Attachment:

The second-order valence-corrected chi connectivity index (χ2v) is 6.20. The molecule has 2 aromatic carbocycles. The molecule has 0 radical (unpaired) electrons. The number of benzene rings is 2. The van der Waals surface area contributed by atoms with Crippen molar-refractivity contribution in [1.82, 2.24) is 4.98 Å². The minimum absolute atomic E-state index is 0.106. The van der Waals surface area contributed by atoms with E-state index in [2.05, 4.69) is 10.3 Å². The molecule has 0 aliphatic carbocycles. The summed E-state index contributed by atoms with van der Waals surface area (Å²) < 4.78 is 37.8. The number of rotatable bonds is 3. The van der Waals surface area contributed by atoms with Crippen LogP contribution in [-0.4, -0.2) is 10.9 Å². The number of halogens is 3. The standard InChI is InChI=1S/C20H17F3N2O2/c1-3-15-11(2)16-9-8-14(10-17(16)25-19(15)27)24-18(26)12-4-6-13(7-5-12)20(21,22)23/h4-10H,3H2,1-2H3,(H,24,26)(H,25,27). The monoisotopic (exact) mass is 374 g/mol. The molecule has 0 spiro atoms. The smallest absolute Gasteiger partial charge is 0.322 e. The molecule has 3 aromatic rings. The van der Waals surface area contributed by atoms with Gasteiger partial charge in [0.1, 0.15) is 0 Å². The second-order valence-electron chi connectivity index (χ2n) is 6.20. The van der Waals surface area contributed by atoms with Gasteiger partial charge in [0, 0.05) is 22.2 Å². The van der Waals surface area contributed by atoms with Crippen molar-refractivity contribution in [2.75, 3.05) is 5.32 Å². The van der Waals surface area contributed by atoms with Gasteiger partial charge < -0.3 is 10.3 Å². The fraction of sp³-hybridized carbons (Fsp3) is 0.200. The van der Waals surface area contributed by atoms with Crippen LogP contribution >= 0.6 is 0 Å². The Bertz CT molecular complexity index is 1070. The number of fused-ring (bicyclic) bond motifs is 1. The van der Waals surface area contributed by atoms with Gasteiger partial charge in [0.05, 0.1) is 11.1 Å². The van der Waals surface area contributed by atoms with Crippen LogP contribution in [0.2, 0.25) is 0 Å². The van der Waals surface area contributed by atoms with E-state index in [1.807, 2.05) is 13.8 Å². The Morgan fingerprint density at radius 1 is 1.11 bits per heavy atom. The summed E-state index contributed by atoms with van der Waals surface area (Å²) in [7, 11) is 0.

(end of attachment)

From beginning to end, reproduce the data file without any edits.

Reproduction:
The second-order valence-corrected chi connectivity index (χ2v) is 6.20. The molecule has 2 aromatic carbocycles. The molecule has 0 radical (unpaired) electrons. The number of benzene rings is 2. The van der Waals surface area contributed by atoms with Crippen molar-refractivity contribution in [1.82, 2.24) is 4.98 Å². The minimum absolute atomic E-state index is 0.106. The van der Waals surface area contributed by atoms with E-state index in [2.05, 4.69) is 10.3 Å². The molecule has 0 aliphatic carbocycles. The summed E-state index contributed by atoms with van der Waals surface area (Å²) < 4.78 is 37.8. The number of rotatable bonds is 3. The van der Waals surface area contributed by atoms with Crippen LogP contribution in [-0.4, -0.2) is 10.9 Å². The number of halogens is 3. The standard InChI is InChI=1S/C20H17F3N2O2/c1-3-15-11(2)16-9-8-14(10-17(16)25-19(15)27)24-18(26)12-4-6-13(7-5-12)20(21,22)23/h4-10H,3H2,1-2H3,(H,24,26)(H,25,27). The monoisotopic (exact) mass is 374 g/mol. The molecule has 0 spiro atoms. The smallest absolute Gasteiger partial charge is 0.322 e. The molecule has 3 aromatic rings. The van der Waals surface area contributed by atoms with Gasteiger partial charge in [0.1, 0.15) is 0 Å². The second-order valence-electron chi connectivity index (χ2n) is 6.20. The van der Waals surface area contributed by atoms with Gasteiger partial charge in [0, 0.05) is 22.2 Å². The van der Waals surface area contributed by atoms with Crippen molar-refractivity contribution in [2.75, 3.05) is 5.32 Å². The van der Waals surface area contributed by atoms with Gasteiger partial charge < -0.3 is 10.3 Å². The fraction of sp³-hybridized carbons (Fsp3) is 0.200. The van der Waals surface area contributed by atoms with Crippen LogP contribution >= 0.6 is 0 Å². The Bertz CT molecular complexity index is 1070. The number of fused-ring (bicyclic) bond motifs is 1. The van der Waals surface area contributed by atoms with Gasteiger partial charge in [0.05, 0.1) is 11.1 Å². The van der Waals surface area contributed by atoms with Crippen LogP contribution in [0.2, 0.25) is 0 Å². The van der Waals surface area contributed by atoms with E-state index in [1.807, 2.05) is 13.8 Å². The Morgan fingerprint density at radius 1 is 1.11 bits per heavy atom. The summed E-state index contributed by atoms with van der Waals surface area (Å²) in [7, 11) is 0.